96 hexagonal structures). Multiple pieces of FRP elements (either open or closed shapes) are mechanically connected or chemically bonded to form a modular deck, as shown in Figure 50. These types of struc- tural systems are suitable for movable bridges where the replacement of a lightweight deck is desired and for accelerated bridge construction with several advantages (e.g., lightweight, fast erection, minimal disruption to traffic, durability with noncorrosiveness, reasonable labor, and reduced maintenance costs). The following performance criteria of FRP decks are proposed by the Ohio DOT (Alagusundaramoorthy et al. 2006): • For flexure: the maximum strain allowed is less than 20% of the ultimate service strain calcu- lated by dead and live loads with a dynamic load allowance; the maximum dead load strain is less than 10% of the ultimate service strain. • For shear: the shear capacity is equal to or greater than the capacity of a reinforced concrete deck; the maximum shear capacity allowed is less than 45% and 100% of the ultimate shear capacity of nonhybrid and hybrid FRP decks, respectively. • For deflection: the deflection limits vary from L/596 to L/792 and from L/851 to L/1,097 for single and continuous decks, respectively, where L is the span length. (f) (e) (g) (h) FIGURE 45 (Continued) Post-tensioned CFRP strengthening application [Kim et al. 2006 (used by permission from American Concrete Institute)]: (e) CFRP sheets placed; (f) post-tensioning CFRP; (g) temporary support installed; (h) completed strengthening work.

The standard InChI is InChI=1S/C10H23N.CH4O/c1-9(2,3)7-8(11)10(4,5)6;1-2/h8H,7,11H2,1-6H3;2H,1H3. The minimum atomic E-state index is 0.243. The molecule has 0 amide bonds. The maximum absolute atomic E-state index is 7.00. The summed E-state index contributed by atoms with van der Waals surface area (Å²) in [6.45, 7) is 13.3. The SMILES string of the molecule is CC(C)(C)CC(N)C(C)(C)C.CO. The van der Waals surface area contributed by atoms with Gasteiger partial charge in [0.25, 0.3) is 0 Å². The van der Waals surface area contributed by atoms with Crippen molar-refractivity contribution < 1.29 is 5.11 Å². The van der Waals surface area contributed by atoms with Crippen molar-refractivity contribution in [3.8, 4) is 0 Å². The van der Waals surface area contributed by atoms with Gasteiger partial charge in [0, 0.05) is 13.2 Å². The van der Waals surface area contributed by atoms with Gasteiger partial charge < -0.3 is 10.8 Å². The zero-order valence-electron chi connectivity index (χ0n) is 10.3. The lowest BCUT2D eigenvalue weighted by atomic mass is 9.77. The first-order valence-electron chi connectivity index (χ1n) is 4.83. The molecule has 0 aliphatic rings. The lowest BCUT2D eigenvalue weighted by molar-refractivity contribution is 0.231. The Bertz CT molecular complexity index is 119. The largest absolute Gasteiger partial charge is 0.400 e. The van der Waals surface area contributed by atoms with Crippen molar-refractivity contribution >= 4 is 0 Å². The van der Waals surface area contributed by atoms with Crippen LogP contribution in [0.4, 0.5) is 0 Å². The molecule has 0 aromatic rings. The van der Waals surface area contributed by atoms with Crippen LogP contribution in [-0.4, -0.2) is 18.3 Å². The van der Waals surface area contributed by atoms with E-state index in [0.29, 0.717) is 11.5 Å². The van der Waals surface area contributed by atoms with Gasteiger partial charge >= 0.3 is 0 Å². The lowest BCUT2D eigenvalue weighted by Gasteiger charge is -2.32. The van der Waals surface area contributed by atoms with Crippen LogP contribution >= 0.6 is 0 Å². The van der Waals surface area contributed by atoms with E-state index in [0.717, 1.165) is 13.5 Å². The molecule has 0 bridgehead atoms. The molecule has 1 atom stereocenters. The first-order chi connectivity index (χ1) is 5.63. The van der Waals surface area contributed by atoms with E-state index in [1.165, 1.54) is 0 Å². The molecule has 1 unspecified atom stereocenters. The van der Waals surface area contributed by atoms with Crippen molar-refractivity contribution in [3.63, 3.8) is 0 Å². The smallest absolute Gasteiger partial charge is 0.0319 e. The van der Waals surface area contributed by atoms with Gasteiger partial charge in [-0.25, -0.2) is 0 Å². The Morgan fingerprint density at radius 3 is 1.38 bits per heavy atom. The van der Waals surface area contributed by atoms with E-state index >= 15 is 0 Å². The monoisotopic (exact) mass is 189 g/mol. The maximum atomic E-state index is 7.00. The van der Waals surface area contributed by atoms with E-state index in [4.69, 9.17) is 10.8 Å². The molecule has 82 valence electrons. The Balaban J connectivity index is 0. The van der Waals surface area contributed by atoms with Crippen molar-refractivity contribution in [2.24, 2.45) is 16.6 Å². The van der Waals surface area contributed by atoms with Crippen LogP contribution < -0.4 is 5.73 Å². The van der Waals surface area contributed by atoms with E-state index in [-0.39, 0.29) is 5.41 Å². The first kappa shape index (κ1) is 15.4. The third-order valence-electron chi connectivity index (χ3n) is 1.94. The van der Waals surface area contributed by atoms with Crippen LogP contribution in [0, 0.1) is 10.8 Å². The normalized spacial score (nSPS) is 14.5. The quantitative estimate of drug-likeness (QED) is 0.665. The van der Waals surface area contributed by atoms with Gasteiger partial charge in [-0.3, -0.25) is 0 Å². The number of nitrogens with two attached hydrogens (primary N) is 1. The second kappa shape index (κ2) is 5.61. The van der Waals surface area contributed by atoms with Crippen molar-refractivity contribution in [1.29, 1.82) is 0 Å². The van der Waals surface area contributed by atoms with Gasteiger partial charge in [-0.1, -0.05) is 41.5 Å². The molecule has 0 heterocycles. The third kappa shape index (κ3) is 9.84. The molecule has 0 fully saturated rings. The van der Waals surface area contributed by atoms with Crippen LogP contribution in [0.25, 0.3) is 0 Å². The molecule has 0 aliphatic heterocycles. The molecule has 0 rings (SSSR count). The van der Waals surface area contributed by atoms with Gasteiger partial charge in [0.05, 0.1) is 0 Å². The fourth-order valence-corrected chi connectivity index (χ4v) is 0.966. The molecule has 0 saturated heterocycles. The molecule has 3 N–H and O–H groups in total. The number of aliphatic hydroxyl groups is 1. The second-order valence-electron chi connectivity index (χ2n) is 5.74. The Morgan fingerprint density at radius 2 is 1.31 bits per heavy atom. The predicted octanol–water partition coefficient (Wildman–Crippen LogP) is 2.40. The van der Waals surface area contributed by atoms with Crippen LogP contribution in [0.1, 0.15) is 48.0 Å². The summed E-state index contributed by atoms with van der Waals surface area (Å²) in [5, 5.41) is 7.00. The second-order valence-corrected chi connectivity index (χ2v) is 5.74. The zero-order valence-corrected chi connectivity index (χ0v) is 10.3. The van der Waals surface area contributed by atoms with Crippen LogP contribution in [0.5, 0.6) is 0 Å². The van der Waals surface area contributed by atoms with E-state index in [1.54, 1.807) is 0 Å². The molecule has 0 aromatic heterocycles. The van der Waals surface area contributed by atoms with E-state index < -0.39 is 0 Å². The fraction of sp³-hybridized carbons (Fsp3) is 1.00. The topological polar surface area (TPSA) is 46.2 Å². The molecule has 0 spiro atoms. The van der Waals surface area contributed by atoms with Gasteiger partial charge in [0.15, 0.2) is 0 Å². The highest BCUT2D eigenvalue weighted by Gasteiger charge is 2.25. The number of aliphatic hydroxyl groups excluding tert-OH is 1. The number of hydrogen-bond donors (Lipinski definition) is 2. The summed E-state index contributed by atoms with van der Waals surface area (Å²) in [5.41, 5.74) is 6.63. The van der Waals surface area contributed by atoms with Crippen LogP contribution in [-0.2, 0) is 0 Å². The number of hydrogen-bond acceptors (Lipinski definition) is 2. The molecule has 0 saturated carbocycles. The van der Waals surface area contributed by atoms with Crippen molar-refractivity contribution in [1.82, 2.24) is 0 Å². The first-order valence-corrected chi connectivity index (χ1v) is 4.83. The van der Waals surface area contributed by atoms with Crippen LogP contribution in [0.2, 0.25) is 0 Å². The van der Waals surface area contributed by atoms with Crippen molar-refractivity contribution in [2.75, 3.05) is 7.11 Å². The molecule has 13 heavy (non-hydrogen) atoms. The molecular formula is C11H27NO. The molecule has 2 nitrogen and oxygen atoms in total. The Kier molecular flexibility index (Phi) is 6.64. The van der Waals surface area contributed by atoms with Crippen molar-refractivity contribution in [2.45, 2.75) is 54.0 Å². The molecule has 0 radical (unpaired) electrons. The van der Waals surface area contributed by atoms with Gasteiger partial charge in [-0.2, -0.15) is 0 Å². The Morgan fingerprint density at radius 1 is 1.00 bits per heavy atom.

97 FIGURE 46 Various anchor systems for post-tensioned CFRP [Basler et al. 2004 (used by permission from Canadian Society for Civil Engineering)]: (a) adjustable mechanical anchorage; (b) movable anchorage; (c) anchor for headed CFRP laminated. (continued on next page) (a) (b) (c)

98 (d) (e) (f) FIGURE 46 (Continued) Various anchor systems for post-tensioned CFRP [Basler et al. 2004 (used by permission from Canadian Society for Civil Engineering)]: (d) jacking anchor with threaded rods; (e) fixed anchor with an anchor bracket; (f) cone-shape anchors.

(a) (b) (c) FIGURE 47 Strengthening an arch bridge [Atadero et al. 2012 (used by permission from Colorado Department of Transportation)]: (a) deteriorated members; (b) shotcrete patching to restore cross section; (c) CFRP bonding. (continued on next page)

100 (d) (e) (f) FIGURE 47 (Continued) Strengthening an arch bridge [Atadero et al. 2012 (used by permission from Colorado Department of Transportation)]: (d) longitudinal and transverse strengthening scheme; (e) local debonding; (f) pull-off bond test.

(a) (b) (c) FIGURE 48 NSM CFRP strengthening for bridge overhang (used by permission from Jim Gutierrez at California Department of Transportation): (a) overview of Slide Canyon Bridge with original bridge barrier rail; (b) removal of existing rail; (c) saw cutting for grooves. (continued on next page)

102 (d) (e) (f) FIGURE 48 (Continued) NSM CFRP strengthening for bridge overhang (used by permission from Jim Gutierrez at California Department of Transportation): (d) installed CFRP for proof testing; (e) CFRP embedment and reinforcing for railing; (f) completed railing and CFRP-strengthening.

103 FIGURE 49 GFRP-repaired timber structures [Watson 2004 (used by permission from Canadian Society for Civil Engineering)]; Frankhauser et al. 2016): (a) pile cap; (b) piles and stringers; (c) piles; (d) columns. (continued on next page) (a) (b) (c) (d)